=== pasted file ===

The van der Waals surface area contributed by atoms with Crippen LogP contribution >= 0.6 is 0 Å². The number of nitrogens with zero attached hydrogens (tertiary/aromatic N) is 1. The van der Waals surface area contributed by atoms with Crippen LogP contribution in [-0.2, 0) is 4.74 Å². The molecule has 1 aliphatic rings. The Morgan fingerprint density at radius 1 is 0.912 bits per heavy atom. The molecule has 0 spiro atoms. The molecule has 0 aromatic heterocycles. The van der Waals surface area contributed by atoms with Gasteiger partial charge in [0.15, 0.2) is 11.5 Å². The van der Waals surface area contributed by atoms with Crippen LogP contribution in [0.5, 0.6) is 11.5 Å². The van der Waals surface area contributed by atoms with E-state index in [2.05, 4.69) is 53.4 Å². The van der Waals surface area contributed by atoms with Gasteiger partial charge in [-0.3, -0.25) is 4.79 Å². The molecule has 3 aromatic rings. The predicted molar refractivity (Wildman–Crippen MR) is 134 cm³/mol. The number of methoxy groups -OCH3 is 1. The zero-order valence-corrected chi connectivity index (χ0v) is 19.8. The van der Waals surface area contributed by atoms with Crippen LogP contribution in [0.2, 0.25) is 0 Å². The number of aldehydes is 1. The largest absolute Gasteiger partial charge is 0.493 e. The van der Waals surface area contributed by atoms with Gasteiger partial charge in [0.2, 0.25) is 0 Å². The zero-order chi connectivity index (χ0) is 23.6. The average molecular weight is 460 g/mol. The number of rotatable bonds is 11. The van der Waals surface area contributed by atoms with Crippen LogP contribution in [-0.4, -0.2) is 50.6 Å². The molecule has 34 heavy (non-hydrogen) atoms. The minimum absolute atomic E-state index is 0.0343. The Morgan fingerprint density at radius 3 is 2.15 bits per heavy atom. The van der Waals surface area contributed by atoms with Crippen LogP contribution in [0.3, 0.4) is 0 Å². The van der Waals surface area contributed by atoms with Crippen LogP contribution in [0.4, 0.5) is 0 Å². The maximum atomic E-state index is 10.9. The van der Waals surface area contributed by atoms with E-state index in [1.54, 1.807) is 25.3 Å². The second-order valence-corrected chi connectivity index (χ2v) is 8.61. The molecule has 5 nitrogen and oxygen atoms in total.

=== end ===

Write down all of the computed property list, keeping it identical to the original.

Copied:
The van der Waals surface area contributed by atoms with Crippen LogP contribution >= 0.6 is 0 Å². The number of nitrogens with zero attached hydrogens (tertiary/aromatic N) is 1. The van der Waals surface area contributed by atoms with Crippen LogP contribution in [-0.2, 0) is 4.74 Å². The molecule has 1 aliphatic rings. The Morgan fingerprint density at radius 1 is 0.912 bits per heavy atom. The molecule has 0 spiro atoms. The molecule has 0 aromatic heterocycles. The van der Waals surface area contributed by atoms with Gasteiger partial charge in [0.15, 0.2) is 11.5 Å². The van der Waals surface area contributed by atoms with Crippen LogP contribution in [0.5, 0.6) is 11.5 Å². The van der Waals surface area contributed by atoms with E-state index in [2.05, 4.69) is 53.4 Å². The van der Waals surface area contributed by atoms with Gasteiger partial charge in [-0.3, -0.25) is 4.79 Å². The molecule has 3 aromatic rings. The predicted molar refractivity (Wildman–Crippen MR) is 134 cm³/mol. The number of methoxy groups -OCH3 is 1. The zero-order valence-corrected chi connectivity index (χ0v) is 19.8. The van der Waals surface area contributed by atoms with Crippen LogP contribution in [0.2, 0.25) is 0 Å². The number of aldehydes is 1. The largest absolute Gasteiger partial charge is 0.493 e. The van der Waals surface area contributed by atoms with Gasteiger partial charge in [0.2, 0.25) is 0 Å². The zero-order chi connectivity index (χ0) is 23.6. The average molecular weight is 460 g/mol. The number of rotatable bonds is 11. The van der Waals surface area contributed by atoms with Crippen LogP contribution in [-0.4, -0.2) is 50.6 Å². The molecule has 34 heavy (non-hydrogen) atoms. The minimum absolute atomic E-state index is 0.0343. The Morgan fingerprint density at radius 3 is 2.15 bits per heavy atom. The van der Waals surface area contributed by atoms with Crippen LogP contribution in [0.3, 0.4) is 0 Å². The van der Waals surface area contributed by atoms with Crippen LogP contribution in [0.4, 0.5) is 0 Å². The maximum atomic E-state index is 10.9. The van der Waals surface area contributed by atoms with E-state index in [1.54, 1.807) is 25.3 Å². The second-order valence-corrected chi connectivity index (χ2v) is 8.61. The molecule has 5 nitrogen and oxygen atoms in total.